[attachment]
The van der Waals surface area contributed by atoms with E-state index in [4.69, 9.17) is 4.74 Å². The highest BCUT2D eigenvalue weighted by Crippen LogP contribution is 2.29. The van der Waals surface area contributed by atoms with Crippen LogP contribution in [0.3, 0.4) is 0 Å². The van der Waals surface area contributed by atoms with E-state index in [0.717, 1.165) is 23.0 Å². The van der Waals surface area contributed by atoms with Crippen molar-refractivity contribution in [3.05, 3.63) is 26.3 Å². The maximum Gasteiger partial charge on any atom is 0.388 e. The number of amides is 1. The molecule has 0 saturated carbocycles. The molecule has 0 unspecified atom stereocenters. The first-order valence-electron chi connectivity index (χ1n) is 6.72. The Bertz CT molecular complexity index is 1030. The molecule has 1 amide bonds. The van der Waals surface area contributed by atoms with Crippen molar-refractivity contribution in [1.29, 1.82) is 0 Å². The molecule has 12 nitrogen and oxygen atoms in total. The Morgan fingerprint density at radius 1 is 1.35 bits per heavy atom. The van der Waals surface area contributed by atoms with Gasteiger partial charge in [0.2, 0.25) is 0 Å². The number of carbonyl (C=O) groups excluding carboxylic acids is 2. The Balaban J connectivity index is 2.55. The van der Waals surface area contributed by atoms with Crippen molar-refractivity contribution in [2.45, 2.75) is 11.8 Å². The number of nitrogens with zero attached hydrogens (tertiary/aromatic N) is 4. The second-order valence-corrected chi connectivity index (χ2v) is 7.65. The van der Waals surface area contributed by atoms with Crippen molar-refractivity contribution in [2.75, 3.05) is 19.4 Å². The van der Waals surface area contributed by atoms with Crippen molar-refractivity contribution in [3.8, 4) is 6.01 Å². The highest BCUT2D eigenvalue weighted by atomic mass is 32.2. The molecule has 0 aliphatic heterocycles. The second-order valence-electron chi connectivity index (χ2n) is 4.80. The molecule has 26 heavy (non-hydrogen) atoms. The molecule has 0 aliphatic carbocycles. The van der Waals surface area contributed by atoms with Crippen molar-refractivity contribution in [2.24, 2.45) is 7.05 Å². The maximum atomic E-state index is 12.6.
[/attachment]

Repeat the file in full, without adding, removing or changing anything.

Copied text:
The van der Waals surface area contributed by atoms with E-state index in [4.69, 9.17) is 4.74 Å². The highest BCUT2D eigenvalue weighted by Crippen LogP contribution is 2.29. The van der Waals surface area contributed by atoms with Crippen LogP contribution in [0.3, 0.4) is 0 Å². The van der Waals surface area contributed by atoms with E-state index in [0.717, 1.165) is 23.0 Å². The van der Waals surface area contributed by atoms with Crippen molar-refractivity contribution in [3.05, 3.63) is 26.3 Å². The maximum Gasteiger partial charge on any atom is 0.388 e. The number of amides is 1. The molecule has 0 saturated carbocycles. The molecule has 0 unspecified atom stereocenters. The first-order valence-electron chi connectivity index (χ1n) is 6.72. The Bertz CT molecular complexity index is 1030. The molecule has 1 amide bonds. The van der Waals surface area contributed by atoms with Crippen molar-refractivity contribution in [1.29, 1.82) is 0 Å². The molecule has 12 nitrogen and oxygen atoms in total. The Morgan fingerprint density at radius 1 is 1.35 bits per heavy atom. The van der Waals surface area contributed by atoms with Gasteiger partial charge in [0.2, 0.25) is 0 Å². The number of carbonyl (C=O) groups excluding carboxylic acids is 2. The Balaban J connectivity index is 2.55. The van der Waals surface area contributed by atoms with Crippen molar-refractivity contribution in [2.45, 2.75) is 11.8 Å². The number of nitrogens with zero attached hydrogens (tertiary/aromatic N) is 4. The second-order valence-corrected chi connectivity index (χ2v) is 7.65. The van der Waals surface area contributed by atoms with Crippen molar-refractivity contribution in [2.75, 3.05) is 19.4 Å². The van der Waals surface area contributed by atoms with Crippen molar-refractivity contribution in [3.8, 4) is 6.01 Å². The highest BCUT2D eigenvalue weighted by atomic mass is 32.2. The molecule has 0 aliphatic heterocycles. The second-order valence-electron chi connectivity index (χ2n) is 4.80. The molecule has 26 heavy (non-hydrogen) atoms. The molecule has 0 aliphatic carbocycles. The van der Waals surface area contributed by atoms with Crippen molar-refractivity contribution in [2.24, 2.45) is 7.05 Å². The maximum atomic E-state index is 12.6.